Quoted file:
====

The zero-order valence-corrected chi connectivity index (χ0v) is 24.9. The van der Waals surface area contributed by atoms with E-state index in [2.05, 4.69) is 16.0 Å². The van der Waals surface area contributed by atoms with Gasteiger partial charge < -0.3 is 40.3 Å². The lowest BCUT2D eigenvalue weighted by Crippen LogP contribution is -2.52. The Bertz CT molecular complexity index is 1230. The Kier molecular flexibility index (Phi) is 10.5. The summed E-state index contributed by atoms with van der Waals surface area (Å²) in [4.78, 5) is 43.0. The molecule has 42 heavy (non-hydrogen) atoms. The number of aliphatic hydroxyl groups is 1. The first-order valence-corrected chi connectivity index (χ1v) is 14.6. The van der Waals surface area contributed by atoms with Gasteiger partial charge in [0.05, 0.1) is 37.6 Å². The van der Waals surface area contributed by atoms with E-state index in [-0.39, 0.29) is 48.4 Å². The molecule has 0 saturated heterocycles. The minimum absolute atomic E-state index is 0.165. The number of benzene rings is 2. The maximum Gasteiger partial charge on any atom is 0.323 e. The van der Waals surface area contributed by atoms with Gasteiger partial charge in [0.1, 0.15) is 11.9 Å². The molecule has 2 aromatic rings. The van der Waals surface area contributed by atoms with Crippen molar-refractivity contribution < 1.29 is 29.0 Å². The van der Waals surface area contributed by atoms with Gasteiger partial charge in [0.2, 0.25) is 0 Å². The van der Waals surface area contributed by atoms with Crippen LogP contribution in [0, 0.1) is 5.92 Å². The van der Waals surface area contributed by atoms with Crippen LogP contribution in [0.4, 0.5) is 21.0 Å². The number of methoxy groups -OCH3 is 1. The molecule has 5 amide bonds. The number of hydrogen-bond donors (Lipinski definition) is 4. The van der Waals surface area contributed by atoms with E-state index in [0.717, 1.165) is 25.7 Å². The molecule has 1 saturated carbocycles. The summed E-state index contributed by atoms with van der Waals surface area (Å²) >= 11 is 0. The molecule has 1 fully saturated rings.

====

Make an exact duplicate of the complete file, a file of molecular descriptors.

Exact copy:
The zero-order valence-corrected chi connectivity index (χ0v) is 24.9. The van der Waals surface area contributed by atoms with E-state index in [2.05, 4.69) is 16.0 Å². The van der Waals surface area contributed by atoms with Gasteiger partial charge < -0.3 is 40.3 Å². The lowest BCUT2D eigenvalue weighted by Crippen LogP contribution is -2.52. The Bertz CT molecular complexity index is 1230. The Kier molecular flexibility index (Phi) is 10.5. The summed E-state index contributed by atoms with van der Waals surface area (Å²) in [4.78, 5) is 43.0. The molecule has 42 heavy (non-hydrogen) atoms. The number of aliphatic hydroxyl groups is 1. The first-order valence-corrected chi connectivity index (χ1v) is 14.6. The van der Waals surface area contributed by atoms with Gasteiger partial charge in [0.05, 0.1) is 37.6 Å². The van der Waals surface area contributed by atoms with E-state index in [-0.39, 0.29) is 48.4 Å². The molecule has 0 saturated heterocycles. The minimum absolute atomic E-state index is 0.165. The number of benzene rings is 2. The maximum Gasteiger partial charge on any atom is 0.323 e. The van der Waals surface area contributed by atoms with Gasteiger partial charge in [0.1, 0.15) is 11.9 Å². The molecule has 2 aromatic rings. The van der Waals surface area contributed by atoms with Crippen molar-refractivity contribution < 1.29 is 29.0 Å². The van der Waals surface area contributed by atoms with Gasteiger partial charge in [0.2, 0.25) is 0 Å². The van der Waals surface area contributed by atoms with Crippen LogP contribution in [0, 0.1) is 5.92 Å². The van der Waals surface area contributed by atoms with Crippen LogP contribution in [0.4, 0.5) is 21.0 Å². The number of methoxy groups -OCH3 is 1. The molecule has 5 amide bonds. The number of hydrogen-bond donors (Lipinski definition) is 4. The van der Waals surface area contributed by atoms with E-state index in [0.717, 1.165) is 25.7 Å². The molecule has 1 saturated carbocycles. The summed E-state index contributed by atoms with van der Waals surface area (Å²) >= 11 is 0. The molecule has 1 fully saturated rings.